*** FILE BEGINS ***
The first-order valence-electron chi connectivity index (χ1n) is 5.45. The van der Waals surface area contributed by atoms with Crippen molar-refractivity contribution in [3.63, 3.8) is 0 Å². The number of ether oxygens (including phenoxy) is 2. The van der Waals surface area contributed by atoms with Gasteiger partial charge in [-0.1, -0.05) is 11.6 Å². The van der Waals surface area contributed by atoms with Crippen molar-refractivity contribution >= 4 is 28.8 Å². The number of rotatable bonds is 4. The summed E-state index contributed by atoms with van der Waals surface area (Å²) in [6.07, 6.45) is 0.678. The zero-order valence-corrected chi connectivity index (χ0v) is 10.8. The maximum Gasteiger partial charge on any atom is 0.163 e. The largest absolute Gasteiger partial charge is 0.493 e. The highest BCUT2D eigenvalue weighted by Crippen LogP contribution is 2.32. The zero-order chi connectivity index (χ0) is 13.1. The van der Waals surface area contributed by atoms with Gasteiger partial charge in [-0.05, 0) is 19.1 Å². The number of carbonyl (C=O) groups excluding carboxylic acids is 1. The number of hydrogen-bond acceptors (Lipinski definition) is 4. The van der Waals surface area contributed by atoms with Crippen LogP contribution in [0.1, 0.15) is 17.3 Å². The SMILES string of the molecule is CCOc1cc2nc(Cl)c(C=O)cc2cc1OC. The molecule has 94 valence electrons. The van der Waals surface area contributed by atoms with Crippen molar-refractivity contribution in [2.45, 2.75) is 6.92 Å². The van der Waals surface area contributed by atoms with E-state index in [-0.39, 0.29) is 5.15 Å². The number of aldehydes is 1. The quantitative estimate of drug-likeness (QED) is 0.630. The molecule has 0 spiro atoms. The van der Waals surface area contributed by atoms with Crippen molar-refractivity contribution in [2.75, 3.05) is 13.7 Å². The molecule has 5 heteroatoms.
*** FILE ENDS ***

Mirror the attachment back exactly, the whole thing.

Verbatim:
The first-order valence-electron chi connectivity index (χ1n) is 5.45. The van der Waals surface area contributed by atoms with Crippen molar-refractivity contribution in [3.63, 3.8) is 0 Å². The number of ether oxygens (including phenoxy) is 2. The van der Waals surface area contributed by atoms with Gasteiger partial charge in [-0.1, -0.05) is 11.6 Å². The van der Waals surface area contributed by atoms with Crippen molar-refractivity contribution >= 4 is 28.8 Å². The number of rotatable bonds is 4. The summed E-state index contributed by atoms with van der Waals surface area (Å²) in [6.07, 6.45) is 0.678. The zero-order valence-corrected chi connectivity index (χ0v) is 10.8. The maximum Gasteiger partial charge on any atom is 0.163 e. The largest absolute Gasteiger partial charge is 0.493 e. The highest BCUT2D eigenvalue weighted by Crippen LogP contribution is 2.32. The zero-order chi connectivity index (χ0) is 13.1. The van der Waals surface area contributed by atoms with Gasteiger partial charge in [-0.05, 0) is 19.1 Å². The number of carbonyl (C=O) groups excluding carboxylic acids is 1. The number of hydrogen-bond acceptors (Lipinski definition) is 4. The van der Waals surface area contributed by atoms with Crippen LogP contribution in [0.1, 0.15) is 17.3 Å². The SMILES string of the molecule is CCOc1cc2nc(Cl)c(C=O)cc2cc1OC. The molecule has 94 valence electrons. The van der Waals surface area contributed by atoms with Crippen molar-refractivity contribution in [2.45, 2.75) is 6.92 Å². The van der Waals surface area contributed by atoms with E-state index in [-0.39, 0.29) is 5.15 Å². The number of aldehydes is 1. The quantitative estimate of drug-likeness (QED) is 0.630. The molecule has 0 spiro atoms. The van der Waals surface area contributed by atoms with Crippen molar-refractivity contribution in [2.75, 3.05) is 13.7 Å². The molecule has 5 heteroatoms.